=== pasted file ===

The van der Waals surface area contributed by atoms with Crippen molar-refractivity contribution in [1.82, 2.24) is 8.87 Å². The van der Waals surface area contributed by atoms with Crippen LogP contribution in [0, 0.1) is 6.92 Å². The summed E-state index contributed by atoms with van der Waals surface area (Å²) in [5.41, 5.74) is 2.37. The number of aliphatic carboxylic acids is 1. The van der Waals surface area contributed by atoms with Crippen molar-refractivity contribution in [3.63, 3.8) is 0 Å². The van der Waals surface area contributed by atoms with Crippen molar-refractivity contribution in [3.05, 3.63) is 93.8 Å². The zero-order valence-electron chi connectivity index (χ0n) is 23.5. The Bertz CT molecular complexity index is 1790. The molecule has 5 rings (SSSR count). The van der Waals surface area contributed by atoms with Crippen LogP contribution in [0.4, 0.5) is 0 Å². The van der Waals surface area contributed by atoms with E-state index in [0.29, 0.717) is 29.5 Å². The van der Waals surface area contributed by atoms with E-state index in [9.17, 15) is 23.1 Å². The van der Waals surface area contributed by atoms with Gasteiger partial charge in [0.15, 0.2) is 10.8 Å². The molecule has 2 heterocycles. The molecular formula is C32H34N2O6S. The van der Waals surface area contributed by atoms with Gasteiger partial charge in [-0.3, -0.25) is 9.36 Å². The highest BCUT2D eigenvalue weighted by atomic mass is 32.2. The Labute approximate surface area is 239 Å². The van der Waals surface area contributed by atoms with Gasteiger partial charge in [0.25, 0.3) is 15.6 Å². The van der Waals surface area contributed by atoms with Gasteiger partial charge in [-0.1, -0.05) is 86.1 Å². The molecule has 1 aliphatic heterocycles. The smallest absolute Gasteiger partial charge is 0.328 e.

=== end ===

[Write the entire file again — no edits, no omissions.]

The van der Waals surface area contributed by atoms with Crippen molar-refractivity contribution in [1.82, 2.24) is 8.87 Å². The van der Waals surface area contributed by atoms with Crippen LogP contribution in [0, 0.1) is 6.92 Å². The summed E-state index contributed by atoms with van der Waals surface area (Å²) in [5.41, 5.74) is 2.37. The number of aliphatic carboxylic acids is 1. The van der Waals surface area contributed by atoms with Crippen molar-refractivity contribution in [3.63, 3.8) is 0 Å². The van der Waals surface area contributed by atoms with Crippen molar-refractivity contribution in [3.05, 3.63) is 93.8 Å². The zero-order valence-electron chi connectivity index (χ0n) is 23.5. The Bertz CT molecular complexity index is 1790. The molecule has 5 rings (SSSR count). The van der Waals surface area contributed by atoms with Crippen LogP contribution in [0.4, 0.5) is 0 Å². The van der Waals surface area contributed by atoms with E-state index in [0.29, 0.717) is 29.5 Å². The van der Waals surface area contributed by atoms with E-state index in [9.17, 15) is 23.1 Å². The van der Waals surface area contributed by atoms with Gasteiger partial charge in [0.15, 0.2) is 10.8 Å². The molecule has 2 heterocycles. The molecular formula is C32H34N2O6S. The van der Waals surface area contributed by atoms with Gasteiger partial charge in [-0.3, -0.25) is 9.36 Å². The highest BCUT2D eigenvalue weighted by atomic mass is 32.2. The Labute approximate surface area is 239 Å². The van der Waals surface area contributed by atoms with Gasteiger partial charge in [0.25, 0.3) is 15.6 Å². The van der Waals surface area contributed by atoms with Gasteiger partial charge in [-0.1, -0.05) is 86.1 Å². The molecule has 1 aliphatic heterocycles. The smallest absolute Gasteiger partial charge is 0.328 e.